-Dogs may not have been properly trained to respond correctly in all situations.
l Owners may not have been taught the proper techniques to communicate with their dog.

When punishment is applied in these situations, everyone loses—the dog, the owner, and the veterinarian—because the human–animal bond is damaged. In fact, recent studies have shown that punishment used in training (physical reprimands, alpha rolls, lip pinches, choke collars) increases the likelihood of an aggressive response.3 In addition, punishment creates stress, anxiety, and fear.

The Veterinarian’s Role
One of our many jobs as veterinarians is to protect the welfare of companion animals and prevent unnecessary anxiety, stress, or abuse for any reason, including training. Dogs are not out to conquer the world, and most pet owners do not understand how dogs learn, communicate, or perceive their environment. Therefore, we must help both the dogs and owners understand how to interact in a more productive and positive manner. Positive training methods that focus on teaching what is desired rather than punishing what is unwanted not only are easier for inexperienced handlers to use but are less likely to result in anxiety and uncertainty.

Determining Family Needs
Veterinarians can help by assessing how owners would like their pets to behave (and identifying problem behaviors); then advising them on training regimens or resources to help them achieve their goals. Each family has different needs—some may want a dog that does not run out the door; such families need to work on “sit and stay” in the vicinity of the front door. Another family may wish to walk their dog nicely down the street; that family might benefit from head collars or a no-pull harness.

Respecting the Dog’s Limitations
Dog owners need to learn how to assimilate their dog into their life in a manner that works for them while respecting the needs and limitations of the dog. It is useful to remember and help others realize that just like people, dogs have limits. Not all dogs need or want to be everywhere—some dogs do not want to go to dog parks, soccer games, and pet stores. Because dogs are sentient beings, they vary in their tolerance of handling and certain situations.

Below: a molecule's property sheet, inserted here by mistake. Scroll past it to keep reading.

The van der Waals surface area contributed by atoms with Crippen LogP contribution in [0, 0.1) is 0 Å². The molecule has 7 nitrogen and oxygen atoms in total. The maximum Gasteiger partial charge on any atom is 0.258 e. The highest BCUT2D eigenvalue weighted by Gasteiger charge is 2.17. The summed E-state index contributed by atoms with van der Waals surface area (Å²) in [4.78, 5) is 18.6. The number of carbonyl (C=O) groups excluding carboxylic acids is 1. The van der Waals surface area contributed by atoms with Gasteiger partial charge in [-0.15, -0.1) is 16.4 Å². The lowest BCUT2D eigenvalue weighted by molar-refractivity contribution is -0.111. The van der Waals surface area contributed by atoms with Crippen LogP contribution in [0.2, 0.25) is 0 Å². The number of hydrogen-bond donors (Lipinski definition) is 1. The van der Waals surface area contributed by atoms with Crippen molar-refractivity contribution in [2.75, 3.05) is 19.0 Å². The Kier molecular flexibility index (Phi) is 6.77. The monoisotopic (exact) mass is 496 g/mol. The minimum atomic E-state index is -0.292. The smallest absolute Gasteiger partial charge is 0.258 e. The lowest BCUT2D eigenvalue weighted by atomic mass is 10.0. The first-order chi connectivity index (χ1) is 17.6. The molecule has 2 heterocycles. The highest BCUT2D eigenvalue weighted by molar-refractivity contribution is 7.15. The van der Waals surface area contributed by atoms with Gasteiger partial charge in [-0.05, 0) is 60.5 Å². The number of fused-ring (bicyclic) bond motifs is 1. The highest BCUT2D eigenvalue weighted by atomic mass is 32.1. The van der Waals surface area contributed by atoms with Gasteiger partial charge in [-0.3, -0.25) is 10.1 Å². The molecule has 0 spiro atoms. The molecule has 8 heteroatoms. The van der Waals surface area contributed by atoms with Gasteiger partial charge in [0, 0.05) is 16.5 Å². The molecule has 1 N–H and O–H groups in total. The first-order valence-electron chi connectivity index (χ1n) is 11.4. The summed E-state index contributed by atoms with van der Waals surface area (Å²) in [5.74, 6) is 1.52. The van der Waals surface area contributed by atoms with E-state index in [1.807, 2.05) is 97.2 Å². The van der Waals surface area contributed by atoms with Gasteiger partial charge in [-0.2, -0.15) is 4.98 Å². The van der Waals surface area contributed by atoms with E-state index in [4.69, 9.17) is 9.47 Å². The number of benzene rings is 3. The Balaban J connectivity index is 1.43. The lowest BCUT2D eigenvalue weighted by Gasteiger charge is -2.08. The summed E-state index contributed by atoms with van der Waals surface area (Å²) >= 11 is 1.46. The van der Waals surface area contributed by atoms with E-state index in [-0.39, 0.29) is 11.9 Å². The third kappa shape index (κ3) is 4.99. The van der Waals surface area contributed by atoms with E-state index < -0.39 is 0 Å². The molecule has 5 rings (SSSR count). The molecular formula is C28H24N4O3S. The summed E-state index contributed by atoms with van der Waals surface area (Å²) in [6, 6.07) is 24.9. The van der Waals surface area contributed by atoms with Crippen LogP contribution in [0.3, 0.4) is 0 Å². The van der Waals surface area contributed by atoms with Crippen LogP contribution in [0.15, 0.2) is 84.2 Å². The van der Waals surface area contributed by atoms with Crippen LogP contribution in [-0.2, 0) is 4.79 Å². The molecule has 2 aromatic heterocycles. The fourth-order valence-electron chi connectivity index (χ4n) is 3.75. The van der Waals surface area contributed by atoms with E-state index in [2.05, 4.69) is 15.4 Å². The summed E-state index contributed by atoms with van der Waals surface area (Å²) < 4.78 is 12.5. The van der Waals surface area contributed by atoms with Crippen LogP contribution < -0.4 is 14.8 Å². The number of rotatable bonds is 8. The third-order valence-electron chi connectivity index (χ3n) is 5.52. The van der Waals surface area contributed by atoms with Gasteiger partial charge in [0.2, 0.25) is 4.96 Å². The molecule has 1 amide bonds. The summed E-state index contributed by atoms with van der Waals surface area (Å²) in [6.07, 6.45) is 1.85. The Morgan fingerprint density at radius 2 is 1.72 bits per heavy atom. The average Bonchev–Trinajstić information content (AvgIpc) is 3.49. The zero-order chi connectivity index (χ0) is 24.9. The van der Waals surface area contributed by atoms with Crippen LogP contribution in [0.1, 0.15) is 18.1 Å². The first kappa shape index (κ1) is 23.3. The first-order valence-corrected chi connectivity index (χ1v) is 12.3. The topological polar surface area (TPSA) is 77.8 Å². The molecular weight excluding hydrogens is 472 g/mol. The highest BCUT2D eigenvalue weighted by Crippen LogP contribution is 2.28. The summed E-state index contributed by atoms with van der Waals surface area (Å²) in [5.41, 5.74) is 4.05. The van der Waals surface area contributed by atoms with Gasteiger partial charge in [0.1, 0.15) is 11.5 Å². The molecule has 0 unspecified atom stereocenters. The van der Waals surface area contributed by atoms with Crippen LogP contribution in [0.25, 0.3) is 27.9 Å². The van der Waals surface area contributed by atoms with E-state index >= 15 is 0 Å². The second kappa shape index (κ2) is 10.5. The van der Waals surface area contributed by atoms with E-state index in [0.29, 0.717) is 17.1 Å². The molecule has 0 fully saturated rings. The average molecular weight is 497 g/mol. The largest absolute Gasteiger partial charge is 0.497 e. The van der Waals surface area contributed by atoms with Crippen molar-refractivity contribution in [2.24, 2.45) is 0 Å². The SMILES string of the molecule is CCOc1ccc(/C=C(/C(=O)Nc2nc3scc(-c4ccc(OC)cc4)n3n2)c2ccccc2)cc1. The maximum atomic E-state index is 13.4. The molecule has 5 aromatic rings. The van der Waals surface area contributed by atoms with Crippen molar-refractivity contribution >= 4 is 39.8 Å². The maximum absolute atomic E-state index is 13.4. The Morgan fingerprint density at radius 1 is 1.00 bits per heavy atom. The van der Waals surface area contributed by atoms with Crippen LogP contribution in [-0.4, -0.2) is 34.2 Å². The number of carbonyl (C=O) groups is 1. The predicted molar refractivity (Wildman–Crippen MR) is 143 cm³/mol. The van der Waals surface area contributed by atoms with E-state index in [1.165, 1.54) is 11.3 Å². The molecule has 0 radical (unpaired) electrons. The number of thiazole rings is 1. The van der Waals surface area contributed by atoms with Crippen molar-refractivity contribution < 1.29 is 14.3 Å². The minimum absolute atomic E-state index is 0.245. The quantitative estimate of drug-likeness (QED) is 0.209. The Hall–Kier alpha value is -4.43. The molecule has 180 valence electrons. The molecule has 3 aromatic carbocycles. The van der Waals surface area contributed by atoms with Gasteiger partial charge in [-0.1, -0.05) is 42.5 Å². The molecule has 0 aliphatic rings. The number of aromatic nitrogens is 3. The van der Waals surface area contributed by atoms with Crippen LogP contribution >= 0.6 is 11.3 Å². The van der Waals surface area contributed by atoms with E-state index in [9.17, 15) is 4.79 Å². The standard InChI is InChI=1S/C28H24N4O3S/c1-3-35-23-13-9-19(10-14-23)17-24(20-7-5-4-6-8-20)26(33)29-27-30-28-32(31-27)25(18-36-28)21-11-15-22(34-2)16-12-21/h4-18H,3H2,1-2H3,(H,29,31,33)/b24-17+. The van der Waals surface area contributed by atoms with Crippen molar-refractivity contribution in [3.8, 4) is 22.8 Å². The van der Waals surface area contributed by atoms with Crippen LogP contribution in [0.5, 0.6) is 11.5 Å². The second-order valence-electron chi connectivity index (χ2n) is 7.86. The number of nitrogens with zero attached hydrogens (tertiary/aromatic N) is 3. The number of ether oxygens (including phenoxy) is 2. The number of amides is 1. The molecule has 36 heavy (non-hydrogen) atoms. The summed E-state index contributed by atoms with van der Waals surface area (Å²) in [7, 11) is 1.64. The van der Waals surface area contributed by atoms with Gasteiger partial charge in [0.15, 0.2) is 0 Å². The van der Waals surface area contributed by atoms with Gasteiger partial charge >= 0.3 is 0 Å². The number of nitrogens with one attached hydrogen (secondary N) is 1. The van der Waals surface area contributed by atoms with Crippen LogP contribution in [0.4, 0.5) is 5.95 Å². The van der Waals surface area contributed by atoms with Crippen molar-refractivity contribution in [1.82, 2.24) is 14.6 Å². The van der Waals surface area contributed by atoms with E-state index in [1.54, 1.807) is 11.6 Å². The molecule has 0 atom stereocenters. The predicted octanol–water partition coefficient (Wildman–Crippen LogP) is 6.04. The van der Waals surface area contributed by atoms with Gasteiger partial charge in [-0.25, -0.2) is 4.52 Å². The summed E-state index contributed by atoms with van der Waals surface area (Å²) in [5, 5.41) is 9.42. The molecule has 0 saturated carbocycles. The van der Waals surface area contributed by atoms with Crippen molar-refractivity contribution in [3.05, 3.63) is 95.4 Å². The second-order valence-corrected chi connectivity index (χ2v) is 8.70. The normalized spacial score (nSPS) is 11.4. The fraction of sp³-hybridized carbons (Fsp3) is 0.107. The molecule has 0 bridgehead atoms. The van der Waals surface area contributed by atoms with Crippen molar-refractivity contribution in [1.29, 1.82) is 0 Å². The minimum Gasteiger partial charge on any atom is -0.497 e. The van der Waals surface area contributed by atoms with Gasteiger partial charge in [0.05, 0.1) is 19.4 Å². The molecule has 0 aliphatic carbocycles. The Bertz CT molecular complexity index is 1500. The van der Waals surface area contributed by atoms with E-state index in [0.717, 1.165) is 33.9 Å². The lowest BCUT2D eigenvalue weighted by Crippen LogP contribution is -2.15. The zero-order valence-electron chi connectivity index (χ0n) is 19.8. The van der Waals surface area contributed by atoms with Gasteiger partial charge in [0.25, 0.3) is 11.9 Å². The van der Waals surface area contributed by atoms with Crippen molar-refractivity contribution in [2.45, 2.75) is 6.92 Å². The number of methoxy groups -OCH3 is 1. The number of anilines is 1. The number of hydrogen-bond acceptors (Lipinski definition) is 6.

Watch, Listen, & Assess
We need to help pet owners understand how dogs see the world; dogs like consistent and predictable interactions, and they want to know what they should do and what the outcome will be. Dogs will use body postures and facial expressions to indicate what they will do. They watch what we do more than they listen to what we say; humans tend to do the opposite. People often move quickly without pausing to assess how the dog is responding to what they are doing. By watching and assessing the pet’s responses, humans can alter the situation and help the dog understand what to do.

Empathy Is Key
We must guide owners on how to integrate dogs into their lives using humane methods (head collars, reward training) and by understanding that unwanted behavior is not about defiance but lack of learning or underlying fear or anxiety. We should encourage pet owners to set limits, be consistent and predictable, and provide for their dogs’ daily needs for attention, social interaction, exercise, play, and quiet time. Helping owners understand how to provide the best welfare for their pets is a win-win situation: good for the dogs and their families and good for the veterinary profession.


DO WE NEED TO DOMINATE DOGS? • Debra F. Horwitz

References
1. What ever happened to the term alpha wolf? Mech D. International Wolf Winter:4-8, 2008.
2. Effects of selection for cooperation and attention in dogs. Gácsi M, McGreevy P, Kara E, Miklósi A. Behav Brain Funct 5:31, 2009.
3. Survey of the use and outcome of confrontational and nonconfrontational training methods in client-owned dogs showing undesired behaviors. Herron ME, Shofer FS, Reisner IR. Appl Anim Behav Sci 117:47-54, 2009.